As the day comes to an end and the rushing masses start heading back home after their day at work, we make our way to our final destination in our street-food marathon. We arrive at Exmouth Market as the sun is starting to set: the evening is still warm and, having clocked more than 20km since the start of the day, we still have enough of an appetite despite the feast we’ve enjoyed.
Having grown up and spent quite a few years in Italy, I learnt the value of pizza as the ultimate street food (at least in the Bel Paese). Before the arrival of the many options we enjoy today, a day out with friends would often feature the purchase of one (or more) wood-fired oven pizzas, served in their traditional cardboard box and consumed on a park bench or sitting precariously atop a moped. As we do the same at Pizza Pilgrims, the latest of a long line of pizza chains claiming to be the ultimate Italian original, the memories come rushing in: the scents of freshly-baked dough, melting mozzarella and tangy tomato sauce all waft in the air as we open the box and dig into the sliced pie.
We order a margherita – the classic, a good yardstick to establish the quality of a pizza; I can be extremely critical on this topic – is the dough thick enough? Too thick? Which cheese is used? How much? All these factors are discussed when having pizza with us… although we try to keep it down when we’re in company. The Pizza Pilgrims offering doesn’t disappoint and it scores well on all fronts, including the addition of ‘nduja, a fiendishly spicy Calabrian spreadable sausage, as an extra ingredient.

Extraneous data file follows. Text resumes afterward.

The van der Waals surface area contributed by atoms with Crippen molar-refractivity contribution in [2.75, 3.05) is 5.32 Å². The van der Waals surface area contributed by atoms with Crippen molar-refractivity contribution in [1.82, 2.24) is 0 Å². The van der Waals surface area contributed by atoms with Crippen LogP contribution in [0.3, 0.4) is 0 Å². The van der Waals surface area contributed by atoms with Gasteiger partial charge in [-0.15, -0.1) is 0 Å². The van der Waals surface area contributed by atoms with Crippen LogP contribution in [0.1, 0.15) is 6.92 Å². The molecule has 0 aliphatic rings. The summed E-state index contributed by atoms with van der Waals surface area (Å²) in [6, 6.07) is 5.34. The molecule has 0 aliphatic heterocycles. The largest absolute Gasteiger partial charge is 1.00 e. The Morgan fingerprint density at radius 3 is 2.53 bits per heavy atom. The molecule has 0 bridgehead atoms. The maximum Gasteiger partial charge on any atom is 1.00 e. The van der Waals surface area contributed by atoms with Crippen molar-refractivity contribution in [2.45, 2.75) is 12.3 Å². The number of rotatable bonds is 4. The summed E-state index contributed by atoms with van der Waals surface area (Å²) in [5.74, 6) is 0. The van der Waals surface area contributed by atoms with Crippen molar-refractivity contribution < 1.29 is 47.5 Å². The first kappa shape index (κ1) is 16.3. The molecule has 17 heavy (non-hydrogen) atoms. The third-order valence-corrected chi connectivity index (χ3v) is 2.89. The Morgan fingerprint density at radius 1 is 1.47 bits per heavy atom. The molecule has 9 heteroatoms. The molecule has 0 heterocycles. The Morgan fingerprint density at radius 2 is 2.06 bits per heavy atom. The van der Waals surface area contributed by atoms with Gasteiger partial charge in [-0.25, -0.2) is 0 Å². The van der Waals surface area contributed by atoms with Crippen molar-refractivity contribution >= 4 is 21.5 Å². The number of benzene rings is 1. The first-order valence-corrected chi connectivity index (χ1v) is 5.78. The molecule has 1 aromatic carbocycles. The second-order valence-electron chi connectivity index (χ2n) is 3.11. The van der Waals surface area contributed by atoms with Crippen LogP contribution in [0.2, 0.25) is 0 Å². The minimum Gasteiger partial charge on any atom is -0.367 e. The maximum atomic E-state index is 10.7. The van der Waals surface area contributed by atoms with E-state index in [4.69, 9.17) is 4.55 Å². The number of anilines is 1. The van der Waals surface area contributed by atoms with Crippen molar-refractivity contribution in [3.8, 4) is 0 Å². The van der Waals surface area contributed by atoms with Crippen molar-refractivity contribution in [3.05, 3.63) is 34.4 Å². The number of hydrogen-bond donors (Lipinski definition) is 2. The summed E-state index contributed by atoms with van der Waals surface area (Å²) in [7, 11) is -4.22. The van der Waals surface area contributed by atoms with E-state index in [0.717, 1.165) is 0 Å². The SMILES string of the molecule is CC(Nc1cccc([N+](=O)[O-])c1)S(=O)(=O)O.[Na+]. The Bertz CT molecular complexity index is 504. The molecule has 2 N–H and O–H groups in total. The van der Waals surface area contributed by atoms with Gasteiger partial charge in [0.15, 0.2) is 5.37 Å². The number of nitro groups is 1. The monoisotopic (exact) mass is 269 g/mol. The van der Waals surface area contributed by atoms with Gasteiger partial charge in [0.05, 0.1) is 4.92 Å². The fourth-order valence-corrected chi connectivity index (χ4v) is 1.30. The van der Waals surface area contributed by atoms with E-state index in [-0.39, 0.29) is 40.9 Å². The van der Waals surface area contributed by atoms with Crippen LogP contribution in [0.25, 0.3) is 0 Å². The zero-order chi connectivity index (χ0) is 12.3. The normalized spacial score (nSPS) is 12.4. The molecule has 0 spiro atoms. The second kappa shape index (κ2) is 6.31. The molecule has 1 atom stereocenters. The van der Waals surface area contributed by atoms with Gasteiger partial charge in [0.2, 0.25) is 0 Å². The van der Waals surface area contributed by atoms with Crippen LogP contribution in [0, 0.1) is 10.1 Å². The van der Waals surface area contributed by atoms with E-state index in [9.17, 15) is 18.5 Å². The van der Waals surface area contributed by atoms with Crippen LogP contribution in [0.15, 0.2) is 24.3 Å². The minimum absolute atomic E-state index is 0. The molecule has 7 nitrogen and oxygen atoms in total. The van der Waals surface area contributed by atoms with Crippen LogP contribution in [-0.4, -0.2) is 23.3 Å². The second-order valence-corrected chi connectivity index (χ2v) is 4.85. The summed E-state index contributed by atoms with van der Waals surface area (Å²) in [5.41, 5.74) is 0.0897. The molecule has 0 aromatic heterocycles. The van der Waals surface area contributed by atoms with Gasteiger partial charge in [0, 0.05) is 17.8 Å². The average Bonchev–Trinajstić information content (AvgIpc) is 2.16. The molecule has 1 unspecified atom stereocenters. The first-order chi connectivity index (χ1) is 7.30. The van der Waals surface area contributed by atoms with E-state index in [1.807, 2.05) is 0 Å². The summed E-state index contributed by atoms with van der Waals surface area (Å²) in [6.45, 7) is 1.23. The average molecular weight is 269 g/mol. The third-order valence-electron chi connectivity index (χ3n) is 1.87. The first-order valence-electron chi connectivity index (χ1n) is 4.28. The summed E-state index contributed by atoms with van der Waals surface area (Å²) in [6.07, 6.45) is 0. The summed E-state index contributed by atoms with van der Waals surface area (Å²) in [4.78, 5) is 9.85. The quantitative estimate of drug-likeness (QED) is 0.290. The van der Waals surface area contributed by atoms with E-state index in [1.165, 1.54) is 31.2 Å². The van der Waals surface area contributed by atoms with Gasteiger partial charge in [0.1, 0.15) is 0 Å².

London offers countless options for food – too many for anyone to try them all, and changing on a daily basis. Tired but happy, with sore feet and full bellies, we bring our day’s worth of exploration to an end, joining the crowds heading back home. Behind us, the vibrant street food scene of the capital morphs, as the stalls and trucks we visited close and the pop-ups populating the night open.
THE WHO, WHERE & WHEN
- Grill My Cheese: Leather Lane Market, London EC1N 7RJ (UK). Tue-Fri 12pm-2pm. www.grillmycheese.co.uk
- Luardos: Pitch 39, Whitecross Street Market, London EC1Y 8JL (UK). Mon-Fri 11:30am-2pm. www.luardos.co.uk
- Crosstown Doughnuts: 4 Broadwick St, London W1F 0DA (store). Mon-Fri 8am-10pm / Leather Lane Market, London EC1N 7TS (pop-up). Wed & Fri 8:30am-2pm. www.crosstowndoughnuts.com
- The Orange Buffalo: The Old Truman Brewery, Ely’s Yard, London E1 6QL (UK). Mon 12pm-3pm, Tue-Sun 12pm-8pm. www.theorangebuffalo.com
- Pizza Pilgrims: 15 Exmouth Market, London EC1R 4QD (UK). Min-Sat 11:30am-10:30pm, Sun 12pm-9:30pm. www.pizzapilgrims.co.uk